A part of this view­ing list: Cri­te­ri­on Col­lec­tion Spine #360: William Greaves’s Sym­biopsy­chotax­i­plasm.


Sym­biopsy­chotax­i­plasm is most inter­est­ing to me because it is a exper­i­ment in which, for the most part, the peo­ple in the film know they are being exper­i­ment­ed upon and then become par­tic­i­pants in the exper­i­ment them­selves. It is uncon­trolled metafilm­mak­ing that defies anal­o­gy by its sheer com­plex­i­ty. It is dif­fi­cult to tell who is being authen­tic, who is act­ing, and just where the line between doc­u­men­tary and fic­tion stands. My favorite film pro­fes­sor prob­a­bly loves this movie. Filmed in the sev­en­ties, it used egre­gious amounts of film, sev­er­al simul­ta­ne­ous­ly-film­ing cam­eras and a bunch of crap­py actors con­stant­ly retak­ing an overblown, lurid and poor­ly writ­ten psy­chodra­ma.


Whether this is all delib­er­ate or not is, ini­tial­ly, unknown. In fact, whether or not the whole film is script­ed is or not is unknown. It might just be an excel­lent faux-doc­u­men­tary. Sus­pi­cions of this are con­stant­ly raised, espe­cial­ly when one of the crew mem­bers says some­thing along these very lines, that the audi­ence has no way of telling whether they are legit­i­mate­ly secret­ing them­selves as an act of defi­ance, or if Greaves is just off screen direct­ing them. The sin­cer­i­ty of Greaves on-screen per­sona is also called into ques­tion by the crew, it is said that he doesn’t act they way we see when the cam­eras are not rolling. One of the crew­men says that he hasn’t read the con­cept so many times, and is nonethe­less so per­spi­ca­cious that he must be lying. The crew scenes are the best parts of the film and it is cer­tain­ly ear­ly real­i­ty-TV, and a bit like Project Green­light, albeit unguid­ed and decid­ed­ly inde­pen­dent. The film being filmed is sup­posed to be about sex, but in the crew dis­cus­sions becomes more about what con­sti­tutes believ­able screen­writ­ing.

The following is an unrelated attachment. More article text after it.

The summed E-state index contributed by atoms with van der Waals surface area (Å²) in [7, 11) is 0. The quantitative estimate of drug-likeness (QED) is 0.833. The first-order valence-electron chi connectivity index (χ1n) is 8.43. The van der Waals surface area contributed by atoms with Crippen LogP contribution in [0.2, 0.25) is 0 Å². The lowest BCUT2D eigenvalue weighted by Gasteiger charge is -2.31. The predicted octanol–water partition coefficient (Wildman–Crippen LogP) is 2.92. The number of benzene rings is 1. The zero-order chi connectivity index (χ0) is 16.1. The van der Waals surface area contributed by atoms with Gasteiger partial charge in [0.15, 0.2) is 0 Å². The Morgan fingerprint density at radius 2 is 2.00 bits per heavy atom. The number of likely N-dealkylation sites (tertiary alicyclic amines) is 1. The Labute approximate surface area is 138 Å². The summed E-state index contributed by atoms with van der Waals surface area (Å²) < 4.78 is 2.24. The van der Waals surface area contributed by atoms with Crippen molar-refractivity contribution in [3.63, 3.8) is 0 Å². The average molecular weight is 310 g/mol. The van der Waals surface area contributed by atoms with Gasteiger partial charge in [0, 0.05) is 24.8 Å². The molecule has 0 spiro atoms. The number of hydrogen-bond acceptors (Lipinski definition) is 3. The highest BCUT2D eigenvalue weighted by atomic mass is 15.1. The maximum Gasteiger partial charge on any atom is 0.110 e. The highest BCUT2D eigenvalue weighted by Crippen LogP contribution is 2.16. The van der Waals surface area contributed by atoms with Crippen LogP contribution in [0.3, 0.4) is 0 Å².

So I guess it is no sur­prise that when some­one with Hol­ly­wood clout like Steve Busce­mi saw the thing and won­dered where the promised Take Two was, that a new film got made. This is very very bad. Take One exist­ed in a her­met­ic envi­ron­ment, no one knew more about the film, no one knew the truth. The result­ing Take Two and a Half is utter­ly dis­ap­point­ing. Made with the help of Soder­bergh, it is shot with DV cam­eras, has Steve Busce­mi in it, and lacks all of the punch of the orig­i­nal and also takes away from the original’s mys­tery. There is a bit of ten­sion at the end when a mim­ic act­ing coach shows up, but it was obvi­ous­ly staged, and while it is anoth­er exam­ple of metafilm­mak­ing, at the same time it is like see­ing the same card trick over again. Even though Busce­mi meant well, Take Two and Half should have nev­er been made. I rec­om­mend watch­ing the first one and not the sequel, that way it will remain mind­blow­ing­ly in need of analy­sis.